Cutting Muscles with Light Crafting

Nude photo of a muscular female demonstrating lighting techniques for photographers

Muscles are the most interesting things to photograph. Light them wrong, though, and they disappear. Imagine the poor person who has been working their tail off to get all cut and ripped, holding an image where nothing shows. Here is how to get it right, even to make them look leaner and more muscled.

The trick is to cross light with a harsher light source or, more correctly, a directional light source. For drama, it generally works better in a low key setting. Plus, the darker the skin, the more that contoured light will show up those muscles.

To cross light, place the light to the side of the subject so the light goes across the body. Usually if it’s a bit higher – say, the standard 45 degrees – you will get a better effect. Don’t go with too much contrast in a light. That is just as bad as light that is too soft, as you will get the muscle ridge but the rest of the muscle or abs will vanish into darkness.

Nude photo of a muscular female demonstrating lighting techniques for photographers

Feathering the light is still a good approach, as it will reduce the hot spots and contrast, plus give you a more even exposure across the body. To feather a light, you aim the center of the light away from the subject. Essentially they are lit with the edge light. You will lose some exposure – perhaps a stop or two – but gain a more even light that is more revealing, while still directional.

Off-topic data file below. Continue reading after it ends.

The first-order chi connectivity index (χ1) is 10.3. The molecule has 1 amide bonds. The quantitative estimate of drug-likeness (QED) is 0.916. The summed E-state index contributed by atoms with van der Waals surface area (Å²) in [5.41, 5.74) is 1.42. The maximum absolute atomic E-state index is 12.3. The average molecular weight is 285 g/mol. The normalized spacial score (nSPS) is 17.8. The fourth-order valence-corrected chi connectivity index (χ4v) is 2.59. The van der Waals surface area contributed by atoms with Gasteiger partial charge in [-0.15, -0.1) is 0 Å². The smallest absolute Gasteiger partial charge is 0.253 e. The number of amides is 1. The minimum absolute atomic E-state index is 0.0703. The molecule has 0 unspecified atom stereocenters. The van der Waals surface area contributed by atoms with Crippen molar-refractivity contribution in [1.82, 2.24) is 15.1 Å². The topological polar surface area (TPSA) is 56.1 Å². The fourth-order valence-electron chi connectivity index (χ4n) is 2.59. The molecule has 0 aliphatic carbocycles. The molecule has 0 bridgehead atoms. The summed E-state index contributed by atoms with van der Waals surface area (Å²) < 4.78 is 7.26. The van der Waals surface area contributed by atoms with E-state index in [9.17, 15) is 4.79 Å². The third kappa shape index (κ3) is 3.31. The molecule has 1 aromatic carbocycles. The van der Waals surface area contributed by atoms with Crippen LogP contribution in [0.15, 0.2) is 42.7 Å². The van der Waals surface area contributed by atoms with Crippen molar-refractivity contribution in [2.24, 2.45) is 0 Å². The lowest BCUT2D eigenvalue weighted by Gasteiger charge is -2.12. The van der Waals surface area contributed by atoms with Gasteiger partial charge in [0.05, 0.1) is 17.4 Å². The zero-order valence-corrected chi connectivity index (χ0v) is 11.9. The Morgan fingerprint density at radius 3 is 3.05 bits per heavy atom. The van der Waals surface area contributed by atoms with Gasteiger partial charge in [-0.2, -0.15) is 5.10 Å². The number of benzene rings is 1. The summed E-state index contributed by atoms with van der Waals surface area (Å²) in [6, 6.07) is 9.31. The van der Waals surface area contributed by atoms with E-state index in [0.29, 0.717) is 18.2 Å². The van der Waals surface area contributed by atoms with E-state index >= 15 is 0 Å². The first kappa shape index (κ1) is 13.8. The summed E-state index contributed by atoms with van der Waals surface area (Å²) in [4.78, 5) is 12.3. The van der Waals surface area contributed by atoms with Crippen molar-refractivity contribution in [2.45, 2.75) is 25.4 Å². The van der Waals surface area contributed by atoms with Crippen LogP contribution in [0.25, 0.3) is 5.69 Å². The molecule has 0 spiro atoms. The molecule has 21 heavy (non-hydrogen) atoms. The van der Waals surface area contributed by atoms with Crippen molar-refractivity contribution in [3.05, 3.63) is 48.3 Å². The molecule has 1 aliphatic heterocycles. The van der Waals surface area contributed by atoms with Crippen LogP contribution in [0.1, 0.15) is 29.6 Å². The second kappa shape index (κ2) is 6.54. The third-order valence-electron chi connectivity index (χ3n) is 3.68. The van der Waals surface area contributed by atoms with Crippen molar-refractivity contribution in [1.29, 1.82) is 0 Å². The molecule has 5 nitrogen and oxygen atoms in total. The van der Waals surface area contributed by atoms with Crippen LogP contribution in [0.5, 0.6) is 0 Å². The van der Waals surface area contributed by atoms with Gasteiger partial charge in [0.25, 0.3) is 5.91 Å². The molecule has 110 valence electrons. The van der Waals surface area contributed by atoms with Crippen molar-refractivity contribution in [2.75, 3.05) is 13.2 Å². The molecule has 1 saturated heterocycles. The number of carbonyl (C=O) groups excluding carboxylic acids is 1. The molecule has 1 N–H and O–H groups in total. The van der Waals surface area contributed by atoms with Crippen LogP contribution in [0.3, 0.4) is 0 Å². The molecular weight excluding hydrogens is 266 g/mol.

When lighting from the one side, putting a light behind and to the side of the subject will separate them from the background and show off more toning as well. When you do this, remember that incidental light records brighter than an exposure with a light meter will suggest. You want the exposure to be revealing of the body edge in the dark side, but not so bright that it’s a white blast. 

When working with the back light, watch the face. You want to refine the position of the head and light so you don’t have light streaking across the face, hitting the nose (a common problem).

Nude photo of a muscular female demonstrating lighting techniques for photographers

Light from directly above is very powerful for cutting muscles. Put the light out a short distance from the subject so it’s the edge light that works for you. Your light fall off will be reduced. You can place a large reflector below the light, tilted toward your subject, to fill and shape the bottom part of the abs and muscles.

Happy muscle cutting with your light!


  1. Who’s the second lady with the short hair? She’s got a great body – muscular, but elegant at the same time.

    • Mark Laurie

      She is Deb, a VIP client of mine, This was her second photo shoot, she had been in training for a fitness contest. Mother of 2 if I recall right.

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